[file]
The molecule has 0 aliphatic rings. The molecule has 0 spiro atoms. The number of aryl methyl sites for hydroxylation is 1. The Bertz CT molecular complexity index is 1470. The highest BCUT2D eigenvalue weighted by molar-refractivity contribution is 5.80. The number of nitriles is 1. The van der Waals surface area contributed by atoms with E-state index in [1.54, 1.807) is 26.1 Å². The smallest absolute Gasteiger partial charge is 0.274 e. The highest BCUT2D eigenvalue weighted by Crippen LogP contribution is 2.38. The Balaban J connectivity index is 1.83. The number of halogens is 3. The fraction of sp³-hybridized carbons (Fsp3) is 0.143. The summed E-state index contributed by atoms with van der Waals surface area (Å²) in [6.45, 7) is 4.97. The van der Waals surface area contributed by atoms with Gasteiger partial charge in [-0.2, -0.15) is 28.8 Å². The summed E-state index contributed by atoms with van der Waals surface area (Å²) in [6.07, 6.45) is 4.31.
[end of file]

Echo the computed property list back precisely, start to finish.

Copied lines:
The molecule has 0 aliphatic rings. The molecule has 0 spiro atoms. The number of aryl methyl sites for hydroxylation is 1. The Bertz CT molecular complexity index is 1470. The highest BCUT2D eigenvalue weighted by molar-refractivity contribution is 5.80. The number of nitriles is 1. The van der Waals surface area contributed by atoms with E-state index in [1.54, 1.807) is 26.1 Å². The smallest absolute Gasteiger partial charge is 0.274 e. The highest BCUT2D eigenvalue weighted by Crippen LogP contribution is 2.38. The Balaban J connectivity index is 1.83. The number of halogens is 3. The fraction of sp³-hybridized carbons (Fsp3) is 0.143. The summed E-state index contributed by atoms with van der Waals surface area (Å²) in [6.45, 7) is 4.97. The van der Waals surface area contributed by atoms with Gasteiger partial charge in [-0.2, -0.15) is 28.8 Å². The summed E-state index contributed by atoms with van der Waals surface area (Å²) in [6.07, 6.45) is 4.31.